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When it’s time to upgrade your car and get a new one, you have two options. You can trade inselling your own car
your old one at the dealer, or you can try selling your own car. Each option has its pros and cons.

Trading in your car and putting the money toward a new ride is fairly straightforward, but you won’t get as much money, and you’ll have to spend more of your precious time at the dealership.

It should go without saying, but we’ll say it anyway: You need to know your car’s value before you try and sell it. Resources such as Kelley Blue Book, NADA, and Autotrader are great places to start, but if the values they show aren’t as high as you like, then you might want to consider heading to the dealer after all.

However, if you’re determined to press on, then determining your car’s value is just the first step.

2. Gather the necessary paperwork. All of it.

 

Just because you’re not selling your car to a dealer doesn’t mean you get off light when it comes to paperwork. If anything, it might be the most time-consuming part of the process. Before you put your car on the market, you’ll need to have:

  • The title so you can eventually sign it over to the new owner;
  • Maintenance records for the entire history of the car; or at least for as long as you’ve owned it;
  • Warranty information;
  • And, most importantly, a bill of sale that includes names, addresses, phone numbers, signatures, and key vehicle information such as VIN, odometer reading, and price. Even if you’re state doesn’t require one, having a bill of sale can absolve you of any liability if any disputes arise between you and the buyer.

3. Prep the car

 

Would you want to buy a car covered in road grit and tree sap? Probably not. Wash, wax, vacuum, and thoroughly detail your car before you put it on the market.

4. Photo shoot

 

Once your car is clean, it’s time for the photo shoot. You’ll want to take pictures of both the outside and inside from multiple angles. It’s smart to get shots of the wheels and engine, too. The better the photos, the better the chance your car will stand out to potential buyers, so it’s smart to use a high-end point and shoot camera or DSLR, if possible.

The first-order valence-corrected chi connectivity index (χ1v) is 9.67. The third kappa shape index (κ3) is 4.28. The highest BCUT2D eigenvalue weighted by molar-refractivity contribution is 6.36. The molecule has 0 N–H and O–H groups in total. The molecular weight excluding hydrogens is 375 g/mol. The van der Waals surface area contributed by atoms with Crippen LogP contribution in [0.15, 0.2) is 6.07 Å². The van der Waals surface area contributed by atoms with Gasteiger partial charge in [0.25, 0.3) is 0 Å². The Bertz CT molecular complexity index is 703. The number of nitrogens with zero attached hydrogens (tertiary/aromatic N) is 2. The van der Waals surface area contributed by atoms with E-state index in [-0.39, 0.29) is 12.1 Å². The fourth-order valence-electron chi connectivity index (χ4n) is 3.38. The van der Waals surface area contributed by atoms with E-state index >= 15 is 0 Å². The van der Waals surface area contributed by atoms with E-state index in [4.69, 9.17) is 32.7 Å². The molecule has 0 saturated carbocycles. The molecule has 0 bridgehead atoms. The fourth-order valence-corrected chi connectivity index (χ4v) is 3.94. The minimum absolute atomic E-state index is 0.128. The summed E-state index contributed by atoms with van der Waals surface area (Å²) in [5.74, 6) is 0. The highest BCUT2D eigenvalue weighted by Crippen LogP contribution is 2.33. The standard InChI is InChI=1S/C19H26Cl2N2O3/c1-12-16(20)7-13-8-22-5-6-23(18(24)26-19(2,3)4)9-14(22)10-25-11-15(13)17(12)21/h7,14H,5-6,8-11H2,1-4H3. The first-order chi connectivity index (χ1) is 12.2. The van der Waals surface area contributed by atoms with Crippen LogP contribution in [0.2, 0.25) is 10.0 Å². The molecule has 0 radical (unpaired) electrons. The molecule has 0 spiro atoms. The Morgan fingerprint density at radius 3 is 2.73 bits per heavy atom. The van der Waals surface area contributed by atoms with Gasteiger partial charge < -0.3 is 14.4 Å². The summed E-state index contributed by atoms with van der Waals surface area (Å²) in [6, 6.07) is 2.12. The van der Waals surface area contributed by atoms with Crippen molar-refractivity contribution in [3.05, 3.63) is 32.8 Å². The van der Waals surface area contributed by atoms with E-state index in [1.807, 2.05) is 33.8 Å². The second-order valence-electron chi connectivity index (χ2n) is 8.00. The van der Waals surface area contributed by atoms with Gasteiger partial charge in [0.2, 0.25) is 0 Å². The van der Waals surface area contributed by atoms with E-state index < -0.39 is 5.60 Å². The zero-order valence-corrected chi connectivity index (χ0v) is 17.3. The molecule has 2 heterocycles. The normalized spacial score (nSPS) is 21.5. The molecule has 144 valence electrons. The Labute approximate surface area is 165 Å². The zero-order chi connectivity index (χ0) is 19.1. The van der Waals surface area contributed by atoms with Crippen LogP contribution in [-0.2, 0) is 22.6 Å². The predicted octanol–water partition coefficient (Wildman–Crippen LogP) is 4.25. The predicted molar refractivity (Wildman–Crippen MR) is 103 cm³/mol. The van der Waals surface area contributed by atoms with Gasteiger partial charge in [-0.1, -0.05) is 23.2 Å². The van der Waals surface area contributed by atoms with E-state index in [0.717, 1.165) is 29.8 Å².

5. Spread the word

You have multiple options for listing your car when it’s ready to sell, according to DMV.org. Craigslist, KBB, Autotrader, eBay, newspaper classifieds, and ‘For Sale’ signs in the window are viable options.

You should be sure to include the price, mileage, overall condition, recent repairs, and VIN in the listing.

6. Find the right buyer

 

Once people start contacting you about your car, you’ll want to sift through the responses to make sure you find a legitimate buyer. This is your chance to channel your inner car salesman and highlight the selling points. Make sure you’re clear about acceptable payment methods and get a buyer’s full name and contact info before scheduling a test drive. Never settle for monthly payments, though, since you have no way to collect if the buyer stops sending you checks.

7. Complete the sale — with more paperwork

Congratulations! Your ad was successful, you found a legitimate buyer, and you got your asking price. Now it’s time for more paperwork.

  • Complete the bill of sale with your signatures.
  • Whether you accept a personal or cashier’s check, go to the buyer’s bank to get your money. That way you know he or she really has the money to buy the car.
  • Hand over the warranty and maintenance records with your personal information blacked out (to avoid identity theft).
  • Sign over the title, hand over the keys, and get that car off your insurance plan.

Are you looking to buy another car?

 

If selling your own car was part of a downsizing effort, then you can pocket that money and use it for whatever you want. However, if you’re looking to buy another car, you might want to prepare for another arduous process.

There are several benefits of buying a used car such as avoiding fees and avoiding the big depreciation hit of a new car. However, you just need to avoid making the worst mistakes when you buy used. Just because a car isn’t brand new doesn’t mean you should settle for something you don’t want.

If you’re thinking of buying a newer car, it helps to know the golden rules, as well as the surprising secrets dealers try to hide from you.

This article originally published on CheatSheet.com by Jason Rossi

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